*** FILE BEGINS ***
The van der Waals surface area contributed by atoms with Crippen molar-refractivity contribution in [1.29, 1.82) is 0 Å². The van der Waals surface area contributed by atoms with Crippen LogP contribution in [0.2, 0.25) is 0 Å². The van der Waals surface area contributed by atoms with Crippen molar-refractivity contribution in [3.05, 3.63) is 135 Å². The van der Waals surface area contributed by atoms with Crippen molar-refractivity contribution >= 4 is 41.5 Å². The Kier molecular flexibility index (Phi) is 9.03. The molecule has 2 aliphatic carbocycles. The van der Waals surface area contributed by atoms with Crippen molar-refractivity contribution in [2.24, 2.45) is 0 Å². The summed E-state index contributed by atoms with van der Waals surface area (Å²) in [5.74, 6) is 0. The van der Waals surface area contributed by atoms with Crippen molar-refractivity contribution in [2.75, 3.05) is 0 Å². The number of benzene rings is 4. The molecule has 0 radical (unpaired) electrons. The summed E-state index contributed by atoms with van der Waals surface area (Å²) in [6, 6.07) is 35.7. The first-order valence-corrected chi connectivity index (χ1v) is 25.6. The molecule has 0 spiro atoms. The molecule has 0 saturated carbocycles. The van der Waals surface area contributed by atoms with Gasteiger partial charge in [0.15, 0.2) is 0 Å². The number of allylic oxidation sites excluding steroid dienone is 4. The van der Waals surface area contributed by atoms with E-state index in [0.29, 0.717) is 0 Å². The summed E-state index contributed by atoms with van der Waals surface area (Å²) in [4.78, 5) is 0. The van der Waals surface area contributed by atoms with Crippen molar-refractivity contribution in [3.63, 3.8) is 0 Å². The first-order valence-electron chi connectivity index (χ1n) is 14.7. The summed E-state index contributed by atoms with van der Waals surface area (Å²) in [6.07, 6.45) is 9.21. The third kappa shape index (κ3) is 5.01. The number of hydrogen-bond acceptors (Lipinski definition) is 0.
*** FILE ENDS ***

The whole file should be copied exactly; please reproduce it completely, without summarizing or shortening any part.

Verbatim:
The van der Waals surface area contributed by atoms with Crippen molar-refractivity contribution in [1.29, 1.82) is 0 Å². The van der Waals surface area contributed by atoms with Crippen LogP contribution in [0.2, 0.25) is 0 Å². The van der Waals surface area contributed by atoms with Crippen molar-refractivity contribution in [3.05, 3.63) is 135 Å². The van der Waals surface area contributed by atoms with Crippen molar-refractivity contribution >= 4 is 41.5 Å². The Kier molecular flexibility index (Phi) is 9.03. The molecule has 2 aliphatic carbocycles. The van der Waals surface area contributed by atoms with Crippen molar-refractivity contribution in [2.24, 2.45) is 0 Å². The summed E-state index contributed by atoms with van der Waals surface area (Å²) in [5.74, 6) is 0. The van der Waals surface area contributed by atoms with Crippen molar-refractivity contribution in [2.75, 3.05) is 0 Å². The number of benzene rings is 4. The molecule has 0 radical (unpaired) electrons. The summed E-state index contributed by atoms with van der Waals surface area (Å²) in [6, 6.07) is 35.7. The first-order valence-corrected chi connectivity index (χ1v) is 25.6. The molecule has 0 spiro atoms. The molecule has 0 saturated carbocycles. The van der Waals surface area contributed by atoms with Gasteiger partial charge in [0.15, 0.2) is 0 Å². The number of allylic oxidation sites excluding steroid dienone is 4. The van der Waals surface area contributed by atoms with E-state index in [0.29, 0.717) is 0 Å². The summed E-state index contributed by atoms with van der Waals surface area (Å²) in [4.78, 5) is 0. The van der Waals surface area contributed by atoms with Crippen molar-refractivity contribution in [3.63, 3.8) is 0 Å². The first-order valence-electron chi connectivity index (χ1n) is 14.7. The summed E-state index contributed by atoms with van der Waals surface area (Å²) in [6.07, 6.45) is 9.21. The third kappa shape index (κ3) is 5.01. The number of hydrogen-bond acceptors (Lipinski definition) is 0.